Honestly, I wasn’t sure about Witness for the Prosecution. It’s a courtroom drama written in 1925.
Can it possibly still be taut with tension?
Oh my goodness yes.
We headed to London’s South Bank for our Witness for the Prosecution Review 2020 cast a couple of weeks ago, on one of our regular treats of a child-free night away to do something new.
And frankly, we were utterly mesmerised from the minute the lights dimmed.
Not set in a theatre, this courtroom drama is set… in a courtroom. The setting becomes part of the performance; from the second you step inside the courthouse, you are within the play.
Classed as ‘off-West-End’, the production is in the old County Hall on the South Bank – just around the corner from the London Eye, and a mere 15 minute walk from Leicester Square
(oh, and don’t just take my word for this – I love that TripAdvisor has an ace reviews section for theatre productions now. You can see how over 500 other people think a Witness for the Prosecution review is worth 5*)
Witness for the Prosecution Review 2020 cast
The new 2020 cast are great (I have to give special mention to Jo Stone-Fewings, who for me totally owned the stage as Leonard’s QC, and also Taz Skylar as Leonard himself – both were outstanding), and the immersive setting makes you forget you are anywhere other than inside a courtroom, watching a man fight for his life.
When everyone applauded at the end of Act One, I was genuinely startled – I’d completely forgotten I was watching a play with hundreds of others.
“…Agatha Christie’s compelling stage play follows Leonard Vole, who has been accused of killing a widow to inherit her fortune. Only time will tell whether Leonard can convince the jury – and you, the audience – that he is an innocent man. Following a shocking witness testimony, it seems Leonard won’t be running away from the hangman’s noose so easily.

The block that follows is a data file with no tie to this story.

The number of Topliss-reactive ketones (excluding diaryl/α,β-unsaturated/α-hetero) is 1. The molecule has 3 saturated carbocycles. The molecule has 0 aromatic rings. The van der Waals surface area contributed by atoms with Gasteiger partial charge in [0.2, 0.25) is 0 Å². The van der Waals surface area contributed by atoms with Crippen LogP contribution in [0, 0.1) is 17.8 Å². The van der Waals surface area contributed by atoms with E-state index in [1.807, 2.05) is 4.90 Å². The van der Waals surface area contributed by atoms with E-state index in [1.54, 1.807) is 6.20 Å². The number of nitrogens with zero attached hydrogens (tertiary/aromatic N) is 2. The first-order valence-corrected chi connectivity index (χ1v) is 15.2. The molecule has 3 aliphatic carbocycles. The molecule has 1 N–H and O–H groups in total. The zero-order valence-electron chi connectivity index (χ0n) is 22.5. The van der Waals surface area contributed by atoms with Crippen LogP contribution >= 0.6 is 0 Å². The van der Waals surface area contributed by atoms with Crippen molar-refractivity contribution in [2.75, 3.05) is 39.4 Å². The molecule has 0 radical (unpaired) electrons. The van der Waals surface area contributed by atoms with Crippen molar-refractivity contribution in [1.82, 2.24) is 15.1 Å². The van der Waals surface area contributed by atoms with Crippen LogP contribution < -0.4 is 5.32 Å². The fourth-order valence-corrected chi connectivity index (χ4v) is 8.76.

You’ve been summoned for jury duty…“
The atmospheric, immersive setting brings vivid colour and real drama into an old classic. The ‘stage’ is an incredibly narrow space in which to work; our seats were alongside the judge, on the opposite side to the jury, and when the play began I was concerned that we were going to be behind the actors for the whole play. But my fears were groundless – the actors effectively work in the round – with the audience on all four sides of them they rotate around the stage to ensure no one is left behind, and it works beautifully.
The embedded surround sound in the seats, the cleverly choreographed set moves & the lighting all work together to create a slick pace which never drops the tension.
We loved it as a kid-free night out, but actually I know my teens would love to see it too, and I’m tempted to re-book to take them.
Seats start at just £14 – and there are no bad seats, the view will be great wherever you are. Do note though that the galleries are VERY high; if that concerns you, choose lower seating in the courtroom stalls. Plus you’ll never have had so much leg room or more comfortable seats to watch a play in the West End!), there’s no reason not to visit the South Bank and see it. Booking is open until the end of September – get yourself into court for an evening you won’t forget in a hurry.
You can book (affiliate link) Witness for the Prosecution tickets here.
(and if you’re looking for an overnight Hotel Near Witness for the Prosecution, we used the Premier Inn which is right next door! Great prices for the West End, and as reliable as a Premier Inn always is)